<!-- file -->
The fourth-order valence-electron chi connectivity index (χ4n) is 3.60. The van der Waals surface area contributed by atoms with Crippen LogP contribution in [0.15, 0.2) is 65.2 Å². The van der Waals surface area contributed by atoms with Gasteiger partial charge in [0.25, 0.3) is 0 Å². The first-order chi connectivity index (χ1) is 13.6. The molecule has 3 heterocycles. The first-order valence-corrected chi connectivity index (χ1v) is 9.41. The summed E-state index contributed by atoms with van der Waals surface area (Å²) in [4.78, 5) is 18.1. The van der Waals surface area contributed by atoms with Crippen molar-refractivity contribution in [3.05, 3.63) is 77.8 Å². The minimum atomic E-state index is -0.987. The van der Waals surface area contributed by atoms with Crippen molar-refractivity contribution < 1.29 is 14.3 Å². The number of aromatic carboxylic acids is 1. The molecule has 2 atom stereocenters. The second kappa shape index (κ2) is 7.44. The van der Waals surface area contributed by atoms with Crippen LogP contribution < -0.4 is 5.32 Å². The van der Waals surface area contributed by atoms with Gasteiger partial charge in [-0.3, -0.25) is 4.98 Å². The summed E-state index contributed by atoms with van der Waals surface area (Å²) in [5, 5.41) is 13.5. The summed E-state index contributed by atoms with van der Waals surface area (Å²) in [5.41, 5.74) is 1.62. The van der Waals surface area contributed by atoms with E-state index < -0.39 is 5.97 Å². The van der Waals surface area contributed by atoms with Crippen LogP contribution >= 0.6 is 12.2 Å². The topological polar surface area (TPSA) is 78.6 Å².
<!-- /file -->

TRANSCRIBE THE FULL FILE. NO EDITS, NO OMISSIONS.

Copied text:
The fourth-order valence-electron chi connectivity index (χ4n) is 3.60. The van der Waals surface area contributed by atoms with Crippen LogP contribution in [0.15, 0.2) is 65.2 Å². The van der Waals surface area contributed by atoms with Gasteiger partial charge in [0.25, 0.3) is 0 Å². The first-order chi connectivity index (χ1) is 13.6. The molecule has 3 heterocycles. The first-order valence-corrected chi connectivity index (χ1v) is 9.41. The summed E-state index contributed by atoms with van der Waals surface area (Å²) in [4.78, 5) is 18.1. The van der Waals surface area contributed by atoms with Crippen molar-refractivity contribution in [3.05, 3.63) is 77.8 Å². The minimum atomic E-state index is -0.987. The van der Waals surface area contributed by atoms with Crippen molar-refractivity contribution < 1.29 is 14.3 Å². The number of aromatic carboxylic acids is 1. The molecule has 2 atom stereocenters. The second kappa shape index (κ2) is 7.44. The van der Waals surface area contributed by atoms with Crippen LogP contribution < -0.4 is 5.32 Å². The van der Waals surface area contributed by atoms with Gasteiger partial charge in [-0.3, -0.25) is 4.98 Å². The summed E-state index contributed by atoms with van der Waals surface area (Å²) in [5, 5.41) is 13.5. The summed E-state index contributed by atoms with van der Waals surface area (Å²) in [5.41, 5.74) is 1.62. The van der Waals surface area contributed by atoms with E-state index < -0.39 is 5.97 Å². The van der Waals surface area contributed by atoms with Crippen LogP contribution >= 0.6 is 12.2 Å². The topological polar surface area (TPSA) is 78.6 Å².